L.M. Montgomery’s Anne of Green Gables TV movie review

anne-of-green-gables-movie-posterLet’s start with what Breakthrough Entertainment’s L.M. Montgomery’s Anne of Green Gables does right. This adaptation, which first aired in Canada back in February but was released stateside over Thanksgiving weekend, does hit a lot of favorite moments from the book, particularly its early chapters. Anne (Ella Ballentine) arrives in Avonlea the way she’s supposed to — the orphanage sends a girl rather than a boy by mistake, but it’s a mistake that was meant to be. The eleven-year-old still has a large vocabulary and an even larger imagination, complete with a penchant for fanciful names (she’d like to be Cordelia, or at least Anne spelled with an e). She still flies into a rage at Rachel Lynde, still becomes “bosom friends” with Diana, still accidentally gets Diana drunk on what she thinks is raspberry cordial.

I will also add, on the positive-ish side, that the trailer instilled fears in me that were not quite realized. Anne, though it has many comic moments, is not a pratfall comedy. The trailer was so full of slapstick moments, some (a certain slate-shattering moment) with roots in the book, some (a crash through the ice) without, that I worried the movie would waste all its time on this sort of thing. It doesn’t. There’s one totally unnecessary crash-landing into the mud, but overall, the movie, like the book, is character-centered.

I’m just not certain the two are working with quite the same characters.

This conception of Anne is a little too cute and perky, with a penchant for going into a breathy, dreamy voice whenever she says something imaginative. I can understand the temptation to portray her that way. But book-Anne frequently bemoans (and is teased by others about) her appearance, and she tells us enough — or implies enough — about her past that we know her life hasn’t been all Lakes of Shining Waters. The movie had to rely on flashbacks to tell us the same thing.

A few other characters in the film aren’t quite the way I imagined them, though that’s bound to happen in any adaptation. Marilla (Sara Botsford) is maybe a little too sassy. We barely see Gilbert (Drew Haytaoglu), and the glimpses we get of this smarmy version make Anne’s prolonged cold shoulder seem a lot more reasonable than it does in the book. Rachel Lynde (Kate Hennig) is a shadow of her busybody book-self. But the real change is in Matthew.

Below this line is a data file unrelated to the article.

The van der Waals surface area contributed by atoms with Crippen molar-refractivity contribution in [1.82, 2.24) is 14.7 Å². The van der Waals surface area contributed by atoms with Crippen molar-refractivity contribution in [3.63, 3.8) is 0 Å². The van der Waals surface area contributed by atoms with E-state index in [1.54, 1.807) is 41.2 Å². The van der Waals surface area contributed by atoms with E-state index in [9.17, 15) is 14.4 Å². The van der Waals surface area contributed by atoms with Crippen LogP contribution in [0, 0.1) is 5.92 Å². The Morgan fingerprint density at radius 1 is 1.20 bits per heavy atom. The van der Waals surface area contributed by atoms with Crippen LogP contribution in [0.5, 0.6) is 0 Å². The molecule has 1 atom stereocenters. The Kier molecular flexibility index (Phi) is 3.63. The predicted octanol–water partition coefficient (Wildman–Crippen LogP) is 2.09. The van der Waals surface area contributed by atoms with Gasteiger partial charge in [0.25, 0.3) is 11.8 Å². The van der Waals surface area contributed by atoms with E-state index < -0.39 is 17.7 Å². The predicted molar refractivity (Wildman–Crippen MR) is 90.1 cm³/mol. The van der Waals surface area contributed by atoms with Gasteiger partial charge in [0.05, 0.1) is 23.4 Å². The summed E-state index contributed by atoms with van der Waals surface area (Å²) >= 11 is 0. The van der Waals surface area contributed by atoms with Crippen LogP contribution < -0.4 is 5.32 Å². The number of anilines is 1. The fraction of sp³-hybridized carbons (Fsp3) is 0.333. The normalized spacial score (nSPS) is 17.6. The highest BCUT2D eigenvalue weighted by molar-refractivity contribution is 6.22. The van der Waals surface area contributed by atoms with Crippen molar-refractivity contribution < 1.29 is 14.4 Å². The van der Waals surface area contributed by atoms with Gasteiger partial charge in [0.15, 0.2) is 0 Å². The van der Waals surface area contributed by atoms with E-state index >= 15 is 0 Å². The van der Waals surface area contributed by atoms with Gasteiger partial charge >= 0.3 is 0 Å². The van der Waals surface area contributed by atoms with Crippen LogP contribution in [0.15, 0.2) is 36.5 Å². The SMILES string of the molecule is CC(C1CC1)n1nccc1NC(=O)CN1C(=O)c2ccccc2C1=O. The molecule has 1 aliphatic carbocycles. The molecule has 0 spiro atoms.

Martin Sheen is wonderful in many ways. He’s especially wonderful as the imposing yet empathetic President Bartlet on The West Wing. But painfully shy Matthew isn’t necessarily a role for a headliner, especially a vaguely presidential headliner. In Sheen’s hands, Matthew is still a comforting presence, but he’s also too strong a presence.

This adaptation conflates a few events, and changes the novel’s structure a bit — with the result that it’s a little unclear exactly what’s happened. What’s included is basically a reordered first half of the novel, and there are two sequels coming. But are the sequels based on the later books in the series? On later events in the first book? Both? That one of the actors seems to think [end-of-the-first-book spoiler redacted] happens in the third book makes me wonder how fast-and-loose the movies play with chronology. Not a cardinal sin (pacing is probably the greatest weakness of my beloved Anne books), but it would be a more forgivable one in an adaptation that better preserved the spirit of the original.

Not every adaptation — of Anne or anything else — has to follow the source material down to the last detail. But as other adaptations have shown, it’s possible to make changes, even big ones, and remain faithful to the essence of the original. I wish this one did a better job of that.

Shoshana Flax
Shoshana Flax

Shoshana Flax, associate editor of The Horn Book Magazine, is a former bookseller and holds an MFA in Writing for Children from Simmons University. She has served on the Boston Globe–Horn Book Award and Sydney Taylor Book Award committees.

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